The holdup to a Michael Young trade 

February, 19, 2011
2/19/11
9:29
AM ET

Michael YoungMatthew Emmons/US PresswireMichael Young's professionalism is working against him in his efforts to get traded.
After the 2009 season, the Chicago Cubs endeavored to get rid of Milton Bradley long before the start of spring training because they understood how ugly it could get if he reported to their camp. Bradley had jousted with reporters in the last weeks of the 2009 season and become a distracting presence for his teammates, and so the idea of having Bradley be The Story day after day after day in spring training was simply unacceptable -- and they dumped him in a deal with the Seattle Mariners.

The Minnesota Twins felt a similar pressure to move Chuck Knoblauch on the eve of training camp in 1998; the Toronto Blue Jays, similarly, believed they had to trade Roger Clemens before pitchers and catchers reported in 1999. At a time when the manager and players are trying to focus and get ready for the season, nobody wants a player in camp whose unhappiness can become a major distraction.

So in this vein, Michael Young's professionalism is a problem for him.

He wants out. He wants the Texas Rangers to trade him. He's made that clear. He feels he has been deceived, and his anger has been deep. The Rangers tried to trade Young, as they initially pursued Adrian Beltre, and then after Beltre signed, Texas went after Jim Thome, promising at-bats to the veteran slugger. Whatever was said to Young, he feels wronged.



But to this point, Young's fury, and its potential for distraction, has not become a factor for the Rangers. Yes, they've spoken with a number of other teams about Young, and generally speaking, they are hearing the same kind of thing: Other clubs want the Rangers to eat about half -- or more -- of the $48 million owed to Young over the next three seasons, and on top of that, other teams are not interested in giving up the Grade-A player that Texas has been looking for. The Rangers are having great difficulty finding a suitable trade based on those terms.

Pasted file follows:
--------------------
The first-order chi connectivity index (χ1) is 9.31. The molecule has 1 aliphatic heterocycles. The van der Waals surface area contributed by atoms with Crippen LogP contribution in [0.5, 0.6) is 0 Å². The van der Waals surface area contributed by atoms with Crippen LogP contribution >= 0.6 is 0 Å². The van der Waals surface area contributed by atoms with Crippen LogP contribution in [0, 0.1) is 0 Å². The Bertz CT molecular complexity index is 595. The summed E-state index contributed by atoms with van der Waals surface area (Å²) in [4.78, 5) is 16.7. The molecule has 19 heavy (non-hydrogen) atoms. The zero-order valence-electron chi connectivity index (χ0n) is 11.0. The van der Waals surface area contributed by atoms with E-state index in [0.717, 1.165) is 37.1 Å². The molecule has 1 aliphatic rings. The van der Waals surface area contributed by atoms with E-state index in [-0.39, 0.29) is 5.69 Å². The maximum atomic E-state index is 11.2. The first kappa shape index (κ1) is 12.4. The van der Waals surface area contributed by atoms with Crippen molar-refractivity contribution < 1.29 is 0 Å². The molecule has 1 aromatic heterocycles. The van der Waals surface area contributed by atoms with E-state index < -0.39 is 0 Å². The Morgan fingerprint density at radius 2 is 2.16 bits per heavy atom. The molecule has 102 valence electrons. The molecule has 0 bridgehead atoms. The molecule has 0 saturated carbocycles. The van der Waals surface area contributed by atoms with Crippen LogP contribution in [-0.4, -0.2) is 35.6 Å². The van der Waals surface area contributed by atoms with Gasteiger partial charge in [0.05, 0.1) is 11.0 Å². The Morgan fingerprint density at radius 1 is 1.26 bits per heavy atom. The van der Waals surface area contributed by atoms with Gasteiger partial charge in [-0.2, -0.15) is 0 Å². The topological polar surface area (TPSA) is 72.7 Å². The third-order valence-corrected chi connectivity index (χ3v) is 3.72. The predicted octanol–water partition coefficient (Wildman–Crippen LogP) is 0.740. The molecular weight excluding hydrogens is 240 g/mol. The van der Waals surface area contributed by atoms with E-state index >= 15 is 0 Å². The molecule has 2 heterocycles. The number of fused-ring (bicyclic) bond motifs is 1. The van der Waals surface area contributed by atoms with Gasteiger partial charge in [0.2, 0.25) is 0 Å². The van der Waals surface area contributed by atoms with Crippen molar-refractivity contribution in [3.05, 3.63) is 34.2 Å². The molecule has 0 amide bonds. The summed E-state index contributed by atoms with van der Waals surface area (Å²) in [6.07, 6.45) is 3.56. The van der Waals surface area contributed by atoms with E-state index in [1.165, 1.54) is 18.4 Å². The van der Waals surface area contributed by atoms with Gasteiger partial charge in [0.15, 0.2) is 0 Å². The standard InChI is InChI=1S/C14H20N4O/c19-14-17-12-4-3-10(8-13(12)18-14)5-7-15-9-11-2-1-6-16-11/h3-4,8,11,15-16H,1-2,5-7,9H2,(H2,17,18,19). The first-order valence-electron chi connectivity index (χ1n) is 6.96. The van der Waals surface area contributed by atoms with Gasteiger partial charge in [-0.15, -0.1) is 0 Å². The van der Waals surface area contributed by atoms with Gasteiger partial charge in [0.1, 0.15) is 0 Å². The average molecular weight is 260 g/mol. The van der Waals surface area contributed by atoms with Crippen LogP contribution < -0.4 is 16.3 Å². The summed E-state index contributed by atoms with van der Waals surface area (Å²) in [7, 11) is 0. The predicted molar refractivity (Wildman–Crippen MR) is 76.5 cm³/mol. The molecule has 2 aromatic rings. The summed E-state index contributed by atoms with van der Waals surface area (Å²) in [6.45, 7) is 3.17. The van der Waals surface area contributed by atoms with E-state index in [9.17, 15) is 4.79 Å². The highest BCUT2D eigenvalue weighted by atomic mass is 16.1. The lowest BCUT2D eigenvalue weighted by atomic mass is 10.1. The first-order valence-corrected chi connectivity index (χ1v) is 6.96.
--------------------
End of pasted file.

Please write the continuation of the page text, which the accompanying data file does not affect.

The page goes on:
And they are operating under the assumption that if they don't trade Young, he will come into camp, in spite of his unhappiness, and go about the business of preparing for the season, taking care to not cause problems for his teammates. Because of his history, they believe he won't stand in the middle of a crowd of reporters day after day and air his grievances. That's just not who he has been. Two winters ago, Young was unhappy with the Rangers' plan to shift him to third base and install Elvis Andrus at shortstop, but once spring training started, he was at Andrus' side, helping the youngster adapt.

In his desire to get out of Texas, Michael Young has been too good for his own good.

Young will be in camp today. Vernon Wells doesn't like the way the Rangers have treated Young, as mentioned within this Mike DiGiovanna notebook.

Bradley, by the way, is trying to put his recent problems behind him, as Geoff Baker writes.

Arizona Diamondbacks GM Kevin Towers has been thrilled by what he has seen at the Diamondbacks' camp so far, including the team's sparkling new facilities. "I've never seen anything like it," Towers raved Friday evening. "Nothing comes close. Off the charts incredible, and that's certainly going to help."

He also loves the positive and professional vibe from Arizona's revamped staff, with coaches Don Baylor, Charles Nagy, Eric Young and others, and the attention to detail that the Diamondbacks have been addressing. The pitchers showed up in excellent condition, particularly Aaron Heilman, and there seems to be a sense of renewal for the Diamondbacks, Towers said, after their brutal 2010 season. And Towers has been talking about the unexpected success of the Padres last year: "If they can get better like that, why not us?" he asked.